Open scholarship, such as the sharing of articles, code, data, and educational resources, has the potential to improve university research and education as well as increase the impact universities can have beyond their own walls. To support this perspective, I present evidence from case studies, published literature, and personal experiences as a practicing open scholar. I describe some of the challenges inherent to practicing open scholarship and some of the tensions created by incompatibilities between institutional policies and personal practice. To address this, I propose several concrete actions universities could take to support open scholarship and outline ways in which such initiatives could benefit the public as well as institutions. Importantly, I do not think most of these actions would require new funding but rather a redistribution of existing funds and a rewriting of internal policies to better align with university missions of knowledge dissemination and societal impact.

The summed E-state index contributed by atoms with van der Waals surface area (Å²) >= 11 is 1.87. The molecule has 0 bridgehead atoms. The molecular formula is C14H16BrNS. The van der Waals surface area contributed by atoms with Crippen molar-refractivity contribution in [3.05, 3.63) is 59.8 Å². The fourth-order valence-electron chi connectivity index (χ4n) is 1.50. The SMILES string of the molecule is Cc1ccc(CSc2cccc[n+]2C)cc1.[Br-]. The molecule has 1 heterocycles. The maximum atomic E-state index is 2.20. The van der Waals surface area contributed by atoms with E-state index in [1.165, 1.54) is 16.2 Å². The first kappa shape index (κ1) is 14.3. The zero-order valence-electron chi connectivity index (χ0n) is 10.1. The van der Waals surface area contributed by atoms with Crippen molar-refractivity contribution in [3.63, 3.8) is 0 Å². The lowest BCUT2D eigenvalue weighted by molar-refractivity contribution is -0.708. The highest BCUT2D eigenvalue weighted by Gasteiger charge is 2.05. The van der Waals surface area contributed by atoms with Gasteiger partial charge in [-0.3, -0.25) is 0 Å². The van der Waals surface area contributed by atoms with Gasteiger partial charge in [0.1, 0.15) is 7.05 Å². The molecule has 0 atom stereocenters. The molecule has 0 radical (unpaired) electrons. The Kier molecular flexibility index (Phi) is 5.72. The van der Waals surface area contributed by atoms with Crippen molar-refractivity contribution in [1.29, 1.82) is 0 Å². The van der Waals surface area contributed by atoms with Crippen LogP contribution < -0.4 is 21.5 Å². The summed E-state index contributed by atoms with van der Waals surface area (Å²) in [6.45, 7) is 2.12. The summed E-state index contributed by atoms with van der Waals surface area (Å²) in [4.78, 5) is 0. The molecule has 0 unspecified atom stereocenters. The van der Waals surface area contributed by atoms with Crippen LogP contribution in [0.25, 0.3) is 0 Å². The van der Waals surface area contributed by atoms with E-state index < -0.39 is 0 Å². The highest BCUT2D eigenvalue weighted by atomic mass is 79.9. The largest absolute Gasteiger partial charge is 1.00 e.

This Perspective article argues that universities should take action to support open scholarship that benefits society and to return to their core missions of knowledge dissemination, community engagement, and public good.